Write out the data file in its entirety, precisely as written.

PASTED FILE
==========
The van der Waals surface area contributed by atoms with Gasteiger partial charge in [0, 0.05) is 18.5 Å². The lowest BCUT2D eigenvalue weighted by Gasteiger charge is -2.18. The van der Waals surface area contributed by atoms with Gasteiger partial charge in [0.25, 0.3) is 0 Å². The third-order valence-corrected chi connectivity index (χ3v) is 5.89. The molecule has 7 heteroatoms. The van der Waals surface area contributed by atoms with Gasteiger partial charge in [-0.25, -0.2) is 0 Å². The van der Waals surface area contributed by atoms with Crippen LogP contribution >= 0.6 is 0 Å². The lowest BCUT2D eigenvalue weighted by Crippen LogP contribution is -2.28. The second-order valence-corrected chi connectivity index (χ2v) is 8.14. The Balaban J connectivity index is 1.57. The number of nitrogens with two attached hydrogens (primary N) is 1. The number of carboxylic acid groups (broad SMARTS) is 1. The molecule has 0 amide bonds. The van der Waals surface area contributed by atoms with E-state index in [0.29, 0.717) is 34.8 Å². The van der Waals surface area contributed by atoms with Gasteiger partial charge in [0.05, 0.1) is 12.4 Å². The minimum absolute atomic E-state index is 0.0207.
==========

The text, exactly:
The van der Waals surface area contributed by atoms with Gasteiger partial charge in [0, 0.05) is 18.5 Å². The lowest BCUT2D eigenvalue weighted by Gasteiger charge is -2.18. The van der Waals surface area contributed by atoms with Gasteiger partial charge in [0.25, 0.3) is 0 Å². The third-order valence-corrected chi connectivity index (χ3v) is 5.89. The molecule has 7 heteroatoms. The van der Waals surface area contributed by atoms with Gasteiger partial charge in [-0.25, -0.2) is 0 Å². The van der Waals surface area contributed by atoms with Crippen LogP contribution >= 0.6 is 0 Å². The lowest BCUT2D eigenvalue weighted by Crippen LogP contribution is -2.28. The second-order valence-corrected chi connectivity index (χ2v) is 8.14. The Balaban J connectivity index is 1.57. The number of nitrogens with two attached hydrogens (primary N) is 1. The number of carboxylic acid groups (broad SMARTS) is 1. The molecule has 0 amide bonds. The van der Waals surface area contributed by atoms with E-state index in [0.29, 0.717) is 34.8 Å². The van der Waals surface area contributed by atoms with Gasteiger partial charge in [0.05, 0.1) is 12.4 Å². The minimum absolute atomic E-state index is 0.0207.